What is Assault Causing Grievous Bodily Harm Or Wounding?

Assault causing grievous bodily harm is the infliction of any serious or permanent injury which will cause the victim ongoing problems. Broken bones or internal organ damage are examples. Grievous bodily harm can include the destruction of the foetus of a pregnant woman by your action(s) section 4 of the Crimes Act 1900 (NSW).

What The Prosecution Must Prove

To be convicted of the charge of Assault Causing Grievous Bodily Harm, the prosecution must prove:

  1. That you caused a wound, or inflicted grievous bodily harm upon another person.

A wound is generally defined as an injury that results in the breaking of layers of skin such as a deep cut or laceration or badly split lip.  Grievous bodily harm is defined as ‘really serious harm’, including permanent and serious disfigurement. Examples of Assault Causing Grievous Bodily Harm or Wounding include broken bones, damage to internal organs, or the killing of a foetus.

  1. That the wound or grievous bodily harm was caused by your recklessness

If you did not intend to wound or cause grievous bodily harm, you can still be charged if your recklessness gave rise to the injury.

Recklessness means you knew, or should have known that your actions could cause wounding or grievous bodily harm, but you continued to act anyway.

Penalties for Assault Causing Grievous Bodily Harm

A conviction on the charge of Assault Causing Grievous Bodily Harm mostly results in imprisonment. The average term is 36 months, with a non-parole period of 18 months.

For the assault charge of reckless wounding offences, the most common penalty is imprisonment (55%), followed by a suspended sentence (29.8%). The median term was 30 months, with an average non-parole period of 18 months.

We Will Respond
Within 24hrs


You will be found not guilty of Assault Causing Grievous Bodily Harm if your defence is accepted in court. The best defence is to prove that the accused did not know that their conduct was likely to cause fear of physical or mental harm to the other person.

Available defences are:

Self defence

This can be raised if:

1 – you were acting to protect yourself, somebody else, or your property.

2 – you honestly believed you were acting reasonably in taking the action you did. Even if you were mistaken in your belief, you can still rely on this defence as long as you honestly and reasonably believed that you had to act in self defence.

There are some qualifiers. Your actions have to have been proportionate to the threat. If you were drunk or using drugs and your level of intoxication caused you to misinterpret the threat, you may not be able to rely on this defence.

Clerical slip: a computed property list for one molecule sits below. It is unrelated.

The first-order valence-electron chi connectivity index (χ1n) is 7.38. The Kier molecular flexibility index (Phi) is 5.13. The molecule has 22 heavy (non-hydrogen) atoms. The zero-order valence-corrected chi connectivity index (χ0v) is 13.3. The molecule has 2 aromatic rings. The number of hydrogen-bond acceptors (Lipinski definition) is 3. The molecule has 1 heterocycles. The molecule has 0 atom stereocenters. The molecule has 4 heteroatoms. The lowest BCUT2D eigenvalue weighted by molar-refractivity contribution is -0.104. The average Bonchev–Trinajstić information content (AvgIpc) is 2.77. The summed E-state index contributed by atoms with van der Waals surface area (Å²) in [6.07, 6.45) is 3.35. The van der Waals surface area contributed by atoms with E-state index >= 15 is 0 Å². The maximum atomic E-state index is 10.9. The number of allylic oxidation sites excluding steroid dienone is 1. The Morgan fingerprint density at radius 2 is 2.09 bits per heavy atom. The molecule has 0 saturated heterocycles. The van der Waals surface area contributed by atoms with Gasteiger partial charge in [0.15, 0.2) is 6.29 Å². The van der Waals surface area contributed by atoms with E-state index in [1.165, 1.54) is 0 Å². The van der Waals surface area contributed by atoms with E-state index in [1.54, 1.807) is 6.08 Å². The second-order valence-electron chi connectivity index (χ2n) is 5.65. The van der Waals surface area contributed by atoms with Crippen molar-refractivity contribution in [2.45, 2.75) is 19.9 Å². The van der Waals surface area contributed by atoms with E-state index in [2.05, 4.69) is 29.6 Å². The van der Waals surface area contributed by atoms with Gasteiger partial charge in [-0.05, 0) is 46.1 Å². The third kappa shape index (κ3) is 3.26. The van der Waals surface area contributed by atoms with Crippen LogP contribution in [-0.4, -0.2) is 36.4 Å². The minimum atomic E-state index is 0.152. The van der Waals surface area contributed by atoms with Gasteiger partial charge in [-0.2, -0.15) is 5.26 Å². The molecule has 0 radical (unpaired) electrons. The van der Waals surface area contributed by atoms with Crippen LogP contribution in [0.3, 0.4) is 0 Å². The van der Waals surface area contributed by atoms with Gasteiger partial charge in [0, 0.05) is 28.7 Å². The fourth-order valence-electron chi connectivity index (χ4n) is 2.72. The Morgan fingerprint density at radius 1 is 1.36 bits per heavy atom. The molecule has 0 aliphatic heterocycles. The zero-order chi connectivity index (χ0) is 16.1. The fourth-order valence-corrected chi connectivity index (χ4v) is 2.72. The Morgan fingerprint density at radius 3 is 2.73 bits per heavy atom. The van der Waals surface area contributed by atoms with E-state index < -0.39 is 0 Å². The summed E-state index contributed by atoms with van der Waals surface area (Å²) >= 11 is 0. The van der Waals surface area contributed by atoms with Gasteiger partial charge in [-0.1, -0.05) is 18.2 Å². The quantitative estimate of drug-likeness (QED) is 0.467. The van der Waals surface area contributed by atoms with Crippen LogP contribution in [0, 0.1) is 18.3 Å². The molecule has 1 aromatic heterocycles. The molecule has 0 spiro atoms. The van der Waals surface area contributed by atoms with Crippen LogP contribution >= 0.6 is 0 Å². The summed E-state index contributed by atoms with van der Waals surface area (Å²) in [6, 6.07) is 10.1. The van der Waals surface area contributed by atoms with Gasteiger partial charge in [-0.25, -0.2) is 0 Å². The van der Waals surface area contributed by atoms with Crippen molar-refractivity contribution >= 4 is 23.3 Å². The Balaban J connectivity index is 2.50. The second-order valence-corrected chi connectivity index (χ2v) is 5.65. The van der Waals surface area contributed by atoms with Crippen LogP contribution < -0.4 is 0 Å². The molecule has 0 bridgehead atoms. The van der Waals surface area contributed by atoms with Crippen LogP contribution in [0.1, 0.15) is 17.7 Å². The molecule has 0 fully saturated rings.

This defence can be raised where somebody forced you to commit the crime against your will. You have to show evidence:

1 – that an actual threat was made and that the threat was ongoing. Text messages, phone conversations, or testimony in court can all be used. It is irrelevant whether the threat could be carried out. You just have to have genuinely believed in the threat.

2- that the threat was so menacing (death/serious injury) that it would have deprived any person of your age and gender of their free will and left no option but for you engage in the unlawful conduct.


This defence can be difficult to prove and is rarely used. The prosecution must prove beyond reasonable doubt (more than 50% likelihood) that there was no immediate danger to you.

No threat has to be present but there must have been some reason that left you no option but to assault somebody. For example, you were being restrained by somebody who was unaware there was fire in the building you were trying to exit and you had to assault them to break free and make your way to safety.

You will need evidence to show:

1 – you acted to avoid death or serious injury or other serious, irreversible consequences to you or somebody else.

2 – you honestly and reasonably believed the threat or situation existed.

3 – you acted in a manner that was proportionate and reasonable in the circumstances.

Lawful correction

Crimes Act 1900 Section 61AA provides the defence of lawful correction by way of punishment to somebody under the age of 18 only if:

1(a) the physical force was applied by the parent of the child or by a person action for the parent of the child, and

1(b) the application of that physical force was reasonable having regard to the age, health, maturity or other characteristics of the child, the nature of the alleged misbehaviour or other circumstances.

2 Unless the force applied is negligible, it is not reasonable if the force is applied to the child’s head or neck or to any part of the body where any harm caused lasts for more than a short period.